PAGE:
This Article identifies a striking asymmetry in the law’s disparate treatment of publicity-rights holders and copyright holders. State-law publicity rights generally protect individuals from unauthorized use of their name and likeness by others. Publicity-claim liability, however, is limited by the First Amendment’s protection for expressive speech embodying a ‘transformative use’ of the publicity-rights holder’s identity. This Article examines for the first time a further limitation imposed by copyright law: when a publicity-rights holder’s identity is transformatively depicted in a copyrighted work without consent, the author’s copyright can produce the peculiar result of enjoining the publicity-rights holder from using or engaging in speech about her own depiction. This Article offers novel contributions to the literature on copyright overreach and: (1) identifies a legal asymmetry produced in the interplay of publicity rights, copyright law, and the First Amendment; (2) examines the burdens on constitutionally protected speech, autonomy, and liberty interests of publicity-rights holders when copyright law prevents or constrains use of their own depiction; and (3) outlines a framework for recognizing a ‘copyright right of publicity’ to exempt the publicity-rights holder’s use from copyright infringement liability.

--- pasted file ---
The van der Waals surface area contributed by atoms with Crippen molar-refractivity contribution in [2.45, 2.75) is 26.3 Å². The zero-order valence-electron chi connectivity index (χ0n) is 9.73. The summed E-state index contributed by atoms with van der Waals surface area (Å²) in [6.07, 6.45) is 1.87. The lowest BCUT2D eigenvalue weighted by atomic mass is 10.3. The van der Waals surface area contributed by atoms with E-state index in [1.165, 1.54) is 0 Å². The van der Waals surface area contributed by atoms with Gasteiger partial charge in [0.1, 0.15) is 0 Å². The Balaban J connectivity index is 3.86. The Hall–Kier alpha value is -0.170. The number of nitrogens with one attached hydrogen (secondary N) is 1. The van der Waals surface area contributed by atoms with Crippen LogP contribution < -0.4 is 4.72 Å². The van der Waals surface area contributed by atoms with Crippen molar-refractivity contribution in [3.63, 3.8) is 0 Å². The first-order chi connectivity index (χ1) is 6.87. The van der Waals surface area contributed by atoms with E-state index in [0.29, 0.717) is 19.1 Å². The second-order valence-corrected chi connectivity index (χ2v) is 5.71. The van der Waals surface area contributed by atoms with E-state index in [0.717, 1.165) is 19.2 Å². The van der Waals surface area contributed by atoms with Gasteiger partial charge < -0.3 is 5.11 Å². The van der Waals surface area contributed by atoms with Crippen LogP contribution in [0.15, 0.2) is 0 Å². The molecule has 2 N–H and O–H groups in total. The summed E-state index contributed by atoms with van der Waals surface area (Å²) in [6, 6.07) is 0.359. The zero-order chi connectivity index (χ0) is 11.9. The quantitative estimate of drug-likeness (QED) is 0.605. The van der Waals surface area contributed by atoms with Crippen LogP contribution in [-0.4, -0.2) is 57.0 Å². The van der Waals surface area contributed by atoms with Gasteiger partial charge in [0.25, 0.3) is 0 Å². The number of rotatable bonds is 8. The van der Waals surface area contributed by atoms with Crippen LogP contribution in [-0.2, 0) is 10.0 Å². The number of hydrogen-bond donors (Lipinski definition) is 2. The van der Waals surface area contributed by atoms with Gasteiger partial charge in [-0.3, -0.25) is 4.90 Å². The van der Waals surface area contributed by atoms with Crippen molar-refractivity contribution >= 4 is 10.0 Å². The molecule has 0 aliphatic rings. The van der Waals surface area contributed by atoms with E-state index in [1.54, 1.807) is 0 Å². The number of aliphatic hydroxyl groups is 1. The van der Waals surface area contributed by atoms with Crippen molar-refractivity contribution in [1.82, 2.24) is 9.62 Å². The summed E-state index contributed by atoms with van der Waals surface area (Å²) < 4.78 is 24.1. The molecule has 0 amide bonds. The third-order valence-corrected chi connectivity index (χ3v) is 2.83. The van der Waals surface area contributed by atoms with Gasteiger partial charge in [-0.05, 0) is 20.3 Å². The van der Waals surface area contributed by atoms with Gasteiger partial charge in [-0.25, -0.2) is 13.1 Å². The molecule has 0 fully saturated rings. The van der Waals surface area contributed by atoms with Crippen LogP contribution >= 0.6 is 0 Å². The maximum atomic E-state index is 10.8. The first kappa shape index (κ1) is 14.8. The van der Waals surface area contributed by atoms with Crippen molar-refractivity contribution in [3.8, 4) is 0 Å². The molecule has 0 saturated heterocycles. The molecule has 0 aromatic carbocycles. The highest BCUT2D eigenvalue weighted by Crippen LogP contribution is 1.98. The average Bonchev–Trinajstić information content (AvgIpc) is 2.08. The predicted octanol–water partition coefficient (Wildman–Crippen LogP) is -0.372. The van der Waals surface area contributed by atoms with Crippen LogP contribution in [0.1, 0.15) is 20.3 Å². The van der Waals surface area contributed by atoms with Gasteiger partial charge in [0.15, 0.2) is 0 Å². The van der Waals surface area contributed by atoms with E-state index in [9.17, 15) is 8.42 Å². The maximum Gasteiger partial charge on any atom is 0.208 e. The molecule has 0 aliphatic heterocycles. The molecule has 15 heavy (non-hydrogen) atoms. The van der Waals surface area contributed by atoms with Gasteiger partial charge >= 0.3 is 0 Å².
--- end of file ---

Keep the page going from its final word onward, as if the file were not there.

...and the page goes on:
Notably, this Article contributes uniquely to the literature by including a special first-person narrative from an internationally recognized celebrity whose persona was prominently depicted without prior notice or consent in a wide-release feature film.
Weisbord, Reid K, A Copyright Right of Publicity (May 1, 2016). Fordham Law Review, Vol 84, No 6, 2016.